Coach and educator Jerry Hemmings announces retirement

After a legendary career as a coach, educator and mentor, Jerry Hemmings has officially tendered his resignation from Brandon University.

Hemmings' employment at BU will officially come to an end August 31, but his life-long relationship with the community will continue after working for 40 years in what he refers to as "not a job, because I love what I do."

His accomplishments are well documented - four national championships, 19 conference titles, 734 career wins - but what you might not know is how a kid from Mt. Airy, North Carolina ended up in a small-city in rural Manitoba.

The youngest of nine kids growing up in Mt. Airy, Hemmings was a high school basketball stand-out where he captured a 2A state championship in 1966 with North Surry High School. From there he went on to Surry Community College where he played two seasons before transferring to Lakehead University.

He was recruited to Lakehead by George Birger, where he played two more outstanding seasons, earning an induction into the Lakehead Athletics Wall of Fame in 1999.
Hemmings then transferred to Brandon to play out his final year of eligibility in 1971-72, which he did in spectacular style, averaging 24.5 points per game and earning Brandon University male athlete of the year honours and team MVP.

He made the decision to come to Brandon with Joe Parks. Both were looking to play one more year while working toward education degrees. The two became good friends at Lakehead, and have remained close friends to this day.

The friendships made are one thing Hemmings is particularly fond of.

"Besides marriage, there's no closer bond than between teammates. That's one of the greatest things about sports," says Hemmings.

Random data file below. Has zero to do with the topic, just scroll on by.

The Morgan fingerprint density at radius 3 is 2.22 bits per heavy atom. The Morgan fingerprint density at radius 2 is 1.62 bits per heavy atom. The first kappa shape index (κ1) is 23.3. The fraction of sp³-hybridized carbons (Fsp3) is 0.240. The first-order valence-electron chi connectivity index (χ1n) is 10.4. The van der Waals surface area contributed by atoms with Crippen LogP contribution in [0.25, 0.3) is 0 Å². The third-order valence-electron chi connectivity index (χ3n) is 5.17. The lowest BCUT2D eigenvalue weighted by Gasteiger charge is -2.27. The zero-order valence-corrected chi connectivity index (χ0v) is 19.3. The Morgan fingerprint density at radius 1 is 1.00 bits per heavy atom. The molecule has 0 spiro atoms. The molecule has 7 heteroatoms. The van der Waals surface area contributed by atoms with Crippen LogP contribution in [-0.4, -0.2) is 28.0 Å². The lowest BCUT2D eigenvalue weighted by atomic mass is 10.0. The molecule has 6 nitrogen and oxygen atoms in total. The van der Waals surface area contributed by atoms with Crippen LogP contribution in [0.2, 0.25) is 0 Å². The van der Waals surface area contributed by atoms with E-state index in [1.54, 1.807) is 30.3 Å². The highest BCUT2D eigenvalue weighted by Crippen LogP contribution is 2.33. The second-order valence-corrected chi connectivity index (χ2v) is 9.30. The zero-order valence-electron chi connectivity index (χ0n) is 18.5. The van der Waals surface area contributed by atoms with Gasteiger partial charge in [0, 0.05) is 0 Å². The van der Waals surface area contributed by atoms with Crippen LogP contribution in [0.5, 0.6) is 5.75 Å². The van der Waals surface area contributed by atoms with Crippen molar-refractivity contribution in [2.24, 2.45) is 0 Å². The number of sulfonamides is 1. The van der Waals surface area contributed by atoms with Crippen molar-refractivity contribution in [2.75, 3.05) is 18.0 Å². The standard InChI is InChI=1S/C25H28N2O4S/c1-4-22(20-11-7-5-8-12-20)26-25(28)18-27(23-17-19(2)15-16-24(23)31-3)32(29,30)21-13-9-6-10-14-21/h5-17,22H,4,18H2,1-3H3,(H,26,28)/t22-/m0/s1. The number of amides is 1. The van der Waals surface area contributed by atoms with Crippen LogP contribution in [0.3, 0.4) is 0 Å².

After completing his playing days at BU, he thought he would never be back in the Wheat City.

"The year I played at Brandon was such a cold, harsh winter that when Joe and I left, we were about 10 minutes down the road when I said 'I'll never be back here again'. It's funny because two years later I took a job and still haven't left 40 years later."

Hemmings took over the BU's men's basketball program in 1974. The team was struggling to get off the ground just six years into membership in the Western Canadian Intercollegiate Athletics Association. Finding motivation to turn the program around wasn't a problem.

"When I started coaching the program had only been around for six years. I was used to success as a player, and I wanted to continue that. It became personal."

It didn't take Hemmings long to turn things around. He recruited high-level players from both sides of the border, including Lloyd Small, Jerry Abernathy and Fred Lee, players that helped lay the groundwork for what would be one of the most successful basketball programs in Canadian university history.

The team advanced to the national championship tournament for the first time in 1980, before capturing the school's first national title in 1987 behind legendary players like John Carson, Whitney Dabney and Patrick Jebbison.

The team would capture three consecutive national titles from 1987 to 1989 before winning the school's last national title in 1996.

For Hemmings, coaching, teaching, and shaping the lives of young individuals was a labour of love for four decades.

"How many people can say they wake up every day and look forward to going to work? I was able to do that for 40 years. I guess that helped with the harsh winters, which I've always said are 10 months of cold weather and two months of bad skating," Hemmings joked.

Hemmings' legacy will last beyond the court and the classroom as well. In 2013, he and wife Marnie created the Jerry and Marnie Hemmings Scholarship fund, a financial aid program for student-athletes in BU's Faculty of Education or Department of Physical Education Studies.

"When I started I had nothing. Once we were comfortable we asked ourselves 'how can we pay it forward?' We want to give financial aid to male and female players who academically deserve it. Our plan is to continue growing that fund because there are people in need that can benefit," says Hemmings.

"Forty is a good number. The past 40 years have been great. We all have to move on. There's good people waiting for an opportunity, and I'm looking forward to retirement."
In retirement Hemmings plans to play golf, fish, travel and spend time with family and friends.

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